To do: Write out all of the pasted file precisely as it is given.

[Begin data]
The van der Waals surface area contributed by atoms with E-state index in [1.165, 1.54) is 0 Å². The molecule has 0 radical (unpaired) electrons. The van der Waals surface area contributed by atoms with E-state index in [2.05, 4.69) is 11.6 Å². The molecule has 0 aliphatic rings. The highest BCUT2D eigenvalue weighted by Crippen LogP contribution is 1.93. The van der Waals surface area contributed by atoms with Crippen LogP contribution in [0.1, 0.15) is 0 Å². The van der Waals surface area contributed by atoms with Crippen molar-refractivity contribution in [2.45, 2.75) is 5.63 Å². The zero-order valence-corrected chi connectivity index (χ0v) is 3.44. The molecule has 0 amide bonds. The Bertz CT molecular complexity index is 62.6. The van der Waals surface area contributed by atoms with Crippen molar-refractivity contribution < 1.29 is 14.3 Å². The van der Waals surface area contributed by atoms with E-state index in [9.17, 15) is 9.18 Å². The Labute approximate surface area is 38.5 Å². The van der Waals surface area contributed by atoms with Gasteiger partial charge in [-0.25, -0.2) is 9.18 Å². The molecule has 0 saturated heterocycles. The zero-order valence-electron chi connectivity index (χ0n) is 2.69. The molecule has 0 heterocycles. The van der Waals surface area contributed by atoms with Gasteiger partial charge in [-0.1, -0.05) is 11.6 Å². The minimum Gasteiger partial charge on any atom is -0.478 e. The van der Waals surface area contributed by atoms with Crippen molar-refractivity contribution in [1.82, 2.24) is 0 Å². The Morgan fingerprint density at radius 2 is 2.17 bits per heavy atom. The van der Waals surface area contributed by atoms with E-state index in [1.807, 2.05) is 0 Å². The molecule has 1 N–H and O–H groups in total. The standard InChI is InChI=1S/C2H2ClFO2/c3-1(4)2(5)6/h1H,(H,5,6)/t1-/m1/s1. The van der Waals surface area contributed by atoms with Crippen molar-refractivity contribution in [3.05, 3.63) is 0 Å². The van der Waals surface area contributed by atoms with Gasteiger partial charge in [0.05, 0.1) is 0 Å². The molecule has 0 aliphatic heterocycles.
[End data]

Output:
The van der Waals surface area contributed by atoms with E-state index in [1.165, 1.54) is 0 Å². The molecule has 0 radical (unpaired) electrons. The van der Waals surface area contributed by atoms with E-state index in [2.05, 4.69) is 11.6 Å². The molecule has 0 aliphatic rings. The highest BCUT2D eigenvalue weighted by Crippen LogP contribution is 1.93. The van der Waals surface area contributed by atoms with Crippen LogP contribution in [0.1, 0.15) is 0 Å². The van der Waals surface area contributed by atoms with Crippen molar-refractivity contribution in [2.45, 2.75) is 5.63 Å². The zero-order valence-corrected chi connectivity index (χ0v) is 3.44. The molecule has 0 amide bonds. The Bertz CT molecular complexity index is 62.6. The van der Waals surface area contributed by atoms with Crippen molar-refractivity contribution < 1.29 is 14.3 Å². The van der Waals surface area contributed by atoms with E-state index in [9.17, 15) is 9.18 Å². The Labute approximate surface area is 38.5 Å². The van der Waals surface area contributed by atoms with Gasteiger partial charge in [-0.25, -0.2) is 9.18 Å². The molecule has 0 saturated heterocycles. The zero-order valence-electron chi connectivity index (χ0n) is 2.69. The molecule has 0 heterocycles. The van der Waals surface area contributed by atoms with Gasteiger partial charge in [-0.1, -0.05) is 11.6 Å². The minimum Gasteiger partial charge on any atom is -0.478 e. The van der Waals surface area contributed by atoms with Crippen molar-refractivity contribution in [1.82, 2.24) is 0 Å². The Morgan fingerprint density at radius 2 is 2.17 bits per heavy atom. The van der Waals surface area contributed by atoms with E-state index in [1.807, 2.05) is 0 Å². The molecule has 1 N–H and O–H groups in total. The standard InChI is InChI=1S/C2H2ClFO2/c3-1(4)2(5)6/h1H,(H,5,6)/t1-/m1/s1. The van der Waals surface area contributed by atoms with Crippen molar-refractivity contribution in [3.05, 3.63) is 0 Å². The van der Waals surface area contributed by atoms with Gasteiger partial charge in [0.05, 0.1) is 0 Å². The molecule has 0 aliphatic heterocycles.